Tellagami is a free app for both IOS and Android devices. With Tellagami, the user creates an avatar and records a message, called a gami, which can then be sent or shared in a variety of ways. Click on the gami to the left to see an example.
Here's how to make a gami. When you first open the app, you are asked to create your avatar. There are just enough choices to personalize the avatar, and you could choose to make your avatar look like like yourself, or another character. Each tine you cick on head choices, the head gets larger, resembling a bobblehead, so that's really fun! You can also choose the main emotion your avatar is feeling.
Your next choice is the background. There are lots of choices in the free app, with even more backgrounds available as in-app purchases of $1.99 each. You could also import an image you have saved in your camera roll or open the camera app to take a picture. Another option is "doodle," where you can draw on top of the image you have selected. One of my favourite backgrounds to add is an image that I have created from another app. The example at the top of this page includes a word cloud I made using the app Word Collage. I've also used Pic Collage to make a pretty cool background. Any time you use more than one app during creation, that's called "appsmashing!"
Now you're ready to record your message. You can choose to record your actual voice, but be careful if you are adding your students' voices, as the gamis are stored online, so you need parent permission to display student work, including recognizable features, online. The messages are only 30 seconds long, which I feel is a limitation of the app, but it does force your students to get to the main idea quickly.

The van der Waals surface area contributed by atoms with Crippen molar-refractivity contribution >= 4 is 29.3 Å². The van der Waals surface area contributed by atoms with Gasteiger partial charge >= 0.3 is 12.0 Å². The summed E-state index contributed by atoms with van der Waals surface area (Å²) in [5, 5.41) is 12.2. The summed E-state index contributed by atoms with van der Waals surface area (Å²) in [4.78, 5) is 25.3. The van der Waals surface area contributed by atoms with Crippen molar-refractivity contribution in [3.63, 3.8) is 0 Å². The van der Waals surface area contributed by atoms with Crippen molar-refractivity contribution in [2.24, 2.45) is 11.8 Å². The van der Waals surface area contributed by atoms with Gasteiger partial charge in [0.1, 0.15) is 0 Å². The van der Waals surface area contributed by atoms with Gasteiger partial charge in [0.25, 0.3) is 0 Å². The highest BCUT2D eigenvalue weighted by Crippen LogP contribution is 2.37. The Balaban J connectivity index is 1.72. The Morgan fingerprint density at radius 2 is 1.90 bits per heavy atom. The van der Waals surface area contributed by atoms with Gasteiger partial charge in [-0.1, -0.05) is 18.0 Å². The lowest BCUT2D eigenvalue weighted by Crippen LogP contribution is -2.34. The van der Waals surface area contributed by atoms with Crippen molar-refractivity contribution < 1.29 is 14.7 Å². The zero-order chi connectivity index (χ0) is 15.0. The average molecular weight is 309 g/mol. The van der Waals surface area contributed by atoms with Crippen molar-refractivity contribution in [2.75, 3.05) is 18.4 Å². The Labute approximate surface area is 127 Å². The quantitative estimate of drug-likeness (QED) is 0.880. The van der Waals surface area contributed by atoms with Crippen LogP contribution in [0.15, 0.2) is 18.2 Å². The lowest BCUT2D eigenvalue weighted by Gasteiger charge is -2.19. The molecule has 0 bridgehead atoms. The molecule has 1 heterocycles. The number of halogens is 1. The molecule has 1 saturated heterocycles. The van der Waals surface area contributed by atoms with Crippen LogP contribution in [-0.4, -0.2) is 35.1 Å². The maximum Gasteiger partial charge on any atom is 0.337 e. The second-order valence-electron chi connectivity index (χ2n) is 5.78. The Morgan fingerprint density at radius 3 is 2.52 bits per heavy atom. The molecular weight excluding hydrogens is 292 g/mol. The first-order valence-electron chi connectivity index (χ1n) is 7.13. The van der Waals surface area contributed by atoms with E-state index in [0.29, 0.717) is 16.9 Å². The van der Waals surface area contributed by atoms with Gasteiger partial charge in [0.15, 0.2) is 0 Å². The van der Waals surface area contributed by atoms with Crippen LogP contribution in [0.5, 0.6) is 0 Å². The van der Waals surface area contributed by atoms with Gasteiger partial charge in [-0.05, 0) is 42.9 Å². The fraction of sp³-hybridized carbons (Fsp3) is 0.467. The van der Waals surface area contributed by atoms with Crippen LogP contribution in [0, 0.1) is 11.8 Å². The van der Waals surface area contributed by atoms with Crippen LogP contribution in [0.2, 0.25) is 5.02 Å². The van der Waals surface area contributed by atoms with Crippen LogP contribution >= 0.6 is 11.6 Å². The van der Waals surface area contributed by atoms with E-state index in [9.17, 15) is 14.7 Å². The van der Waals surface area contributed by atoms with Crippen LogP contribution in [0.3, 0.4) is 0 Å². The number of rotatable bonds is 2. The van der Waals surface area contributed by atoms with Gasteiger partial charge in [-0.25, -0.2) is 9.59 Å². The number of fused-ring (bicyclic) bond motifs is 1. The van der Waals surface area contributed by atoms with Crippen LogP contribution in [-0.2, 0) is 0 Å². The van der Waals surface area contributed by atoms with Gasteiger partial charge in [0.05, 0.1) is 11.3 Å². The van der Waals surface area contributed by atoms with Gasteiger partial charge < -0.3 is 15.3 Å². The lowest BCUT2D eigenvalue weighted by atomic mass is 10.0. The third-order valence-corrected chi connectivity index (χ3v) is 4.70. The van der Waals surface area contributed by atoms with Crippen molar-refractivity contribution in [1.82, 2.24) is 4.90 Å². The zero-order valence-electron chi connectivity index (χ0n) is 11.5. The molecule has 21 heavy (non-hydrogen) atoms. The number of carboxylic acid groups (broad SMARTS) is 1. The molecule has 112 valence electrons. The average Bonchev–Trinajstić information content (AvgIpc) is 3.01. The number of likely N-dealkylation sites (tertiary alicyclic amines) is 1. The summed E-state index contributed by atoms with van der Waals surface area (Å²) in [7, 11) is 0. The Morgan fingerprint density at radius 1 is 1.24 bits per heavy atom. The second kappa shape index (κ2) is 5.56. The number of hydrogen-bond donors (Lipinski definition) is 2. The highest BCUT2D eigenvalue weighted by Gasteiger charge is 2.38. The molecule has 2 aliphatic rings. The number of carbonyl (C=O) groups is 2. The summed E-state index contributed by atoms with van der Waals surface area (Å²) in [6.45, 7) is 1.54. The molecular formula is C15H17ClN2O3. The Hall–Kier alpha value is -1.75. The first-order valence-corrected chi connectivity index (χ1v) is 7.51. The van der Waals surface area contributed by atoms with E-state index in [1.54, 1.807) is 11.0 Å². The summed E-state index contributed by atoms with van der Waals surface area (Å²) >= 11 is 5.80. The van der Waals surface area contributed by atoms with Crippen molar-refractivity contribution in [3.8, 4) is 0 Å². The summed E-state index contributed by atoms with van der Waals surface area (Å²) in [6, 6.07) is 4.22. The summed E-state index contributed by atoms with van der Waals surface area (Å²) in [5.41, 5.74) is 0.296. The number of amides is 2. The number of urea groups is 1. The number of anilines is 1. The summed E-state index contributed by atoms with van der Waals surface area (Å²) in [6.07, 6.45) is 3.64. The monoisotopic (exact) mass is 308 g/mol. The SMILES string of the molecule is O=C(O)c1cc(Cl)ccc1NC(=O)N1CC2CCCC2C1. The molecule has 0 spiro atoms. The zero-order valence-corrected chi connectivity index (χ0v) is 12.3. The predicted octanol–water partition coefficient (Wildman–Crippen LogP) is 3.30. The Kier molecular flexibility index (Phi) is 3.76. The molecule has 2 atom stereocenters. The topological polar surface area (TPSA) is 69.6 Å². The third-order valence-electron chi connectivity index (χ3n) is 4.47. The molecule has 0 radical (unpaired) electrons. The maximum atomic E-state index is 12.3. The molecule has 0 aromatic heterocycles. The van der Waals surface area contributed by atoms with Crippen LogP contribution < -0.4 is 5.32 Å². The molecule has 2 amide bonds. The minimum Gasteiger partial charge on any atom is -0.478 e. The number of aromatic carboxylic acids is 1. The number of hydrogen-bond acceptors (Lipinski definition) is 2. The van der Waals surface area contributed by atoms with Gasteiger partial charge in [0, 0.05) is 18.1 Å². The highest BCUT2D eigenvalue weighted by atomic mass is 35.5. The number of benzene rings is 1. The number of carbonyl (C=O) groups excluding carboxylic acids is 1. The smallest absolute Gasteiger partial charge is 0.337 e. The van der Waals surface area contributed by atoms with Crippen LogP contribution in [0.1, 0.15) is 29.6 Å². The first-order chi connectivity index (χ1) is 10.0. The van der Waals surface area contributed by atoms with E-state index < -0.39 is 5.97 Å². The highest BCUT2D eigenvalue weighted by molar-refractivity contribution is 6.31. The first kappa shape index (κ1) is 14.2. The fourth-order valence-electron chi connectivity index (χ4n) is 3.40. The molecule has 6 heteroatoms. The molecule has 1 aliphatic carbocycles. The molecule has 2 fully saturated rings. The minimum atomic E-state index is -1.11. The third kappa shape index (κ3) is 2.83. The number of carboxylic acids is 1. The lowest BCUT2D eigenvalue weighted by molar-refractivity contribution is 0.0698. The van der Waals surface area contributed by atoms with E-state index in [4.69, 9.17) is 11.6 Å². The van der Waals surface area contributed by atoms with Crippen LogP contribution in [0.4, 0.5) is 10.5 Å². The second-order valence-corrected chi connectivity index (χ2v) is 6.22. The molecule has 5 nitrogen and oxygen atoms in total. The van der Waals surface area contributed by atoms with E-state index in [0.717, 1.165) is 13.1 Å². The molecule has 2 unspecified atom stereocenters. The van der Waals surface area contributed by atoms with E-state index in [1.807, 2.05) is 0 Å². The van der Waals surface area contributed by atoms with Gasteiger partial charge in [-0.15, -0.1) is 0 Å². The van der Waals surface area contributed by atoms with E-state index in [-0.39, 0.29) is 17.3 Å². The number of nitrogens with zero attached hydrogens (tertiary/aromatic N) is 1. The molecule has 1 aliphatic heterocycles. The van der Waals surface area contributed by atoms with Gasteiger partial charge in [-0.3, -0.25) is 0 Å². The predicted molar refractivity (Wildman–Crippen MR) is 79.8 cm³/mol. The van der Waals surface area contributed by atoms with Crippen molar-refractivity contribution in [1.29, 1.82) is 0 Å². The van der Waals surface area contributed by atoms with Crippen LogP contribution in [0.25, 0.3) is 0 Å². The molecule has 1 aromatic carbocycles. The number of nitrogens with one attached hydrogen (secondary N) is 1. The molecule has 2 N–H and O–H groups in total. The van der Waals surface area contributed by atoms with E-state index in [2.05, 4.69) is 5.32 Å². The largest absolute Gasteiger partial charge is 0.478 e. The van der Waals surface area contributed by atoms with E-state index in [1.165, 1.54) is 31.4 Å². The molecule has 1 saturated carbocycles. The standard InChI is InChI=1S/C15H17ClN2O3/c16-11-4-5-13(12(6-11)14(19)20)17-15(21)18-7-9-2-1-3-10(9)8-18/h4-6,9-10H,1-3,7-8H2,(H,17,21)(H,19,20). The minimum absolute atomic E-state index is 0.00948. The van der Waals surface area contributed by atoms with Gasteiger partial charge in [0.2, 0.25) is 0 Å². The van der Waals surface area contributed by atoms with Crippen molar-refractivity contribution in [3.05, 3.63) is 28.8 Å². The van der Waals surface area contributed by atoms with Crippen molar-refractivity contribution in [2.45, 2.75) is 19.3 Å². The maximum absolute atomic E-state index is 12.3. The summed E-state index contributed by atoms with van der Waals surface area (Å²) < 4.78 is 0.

Instead of recording voice, you also have the option of typing your message (limited to 440 characters). When you choose this option, you can also choose the type of voice used by the gami. Kids (and adults) will have some fun with this, and is a great option if you can put your students' work online, but parents don't want their child's voice online.
If you click the image to the left, you can hear the gami from the message I typed above. For this gami, I used the Doodle Buddy app to draw a picture, saved it to my camera roll and then imported it for the background. When you are finished making your gami you have several options for sharing, including adding it to a blog, wiki or website, emailing it, or uploading directly to Twitter or Facebook.
Here are some ideas for using Tellagami in the classroom:
This is a very user friendly app and would make a great addition to any workstation where students are asked to work either collaboratively or independently. If you have any other ideas for using Tellagami, please add a comment below. I'm always on the lookout for new ideas!
What are word clouds, you ask? Well, the image above is an example. Basically, a word cloud is a visual representation of text. They are lots of fun to create, and I have collected a list of ways they may be used in the classroom:
So how does one make a word cloud? I'm glad you asked. I'll start with a couple of websites.
This is the first word cloud website I heard of, and I've used it many, many times. It's very dependable, and easy to use.
Tagxedo.com is a website i've only just recently come across. It's so fun! With this website you can make your word clouds into shapes. There are a variety of shapes to choose from, and you can even upload a photo of your own into the site to make one-of-a-kind word clouds. Tagxedo uses the words over and over again, unlike Wordle, and there are many more options to choose from. When your word cloud is finished, you can save as a jpg to your computer, and even order merchandise with the image. Very cool!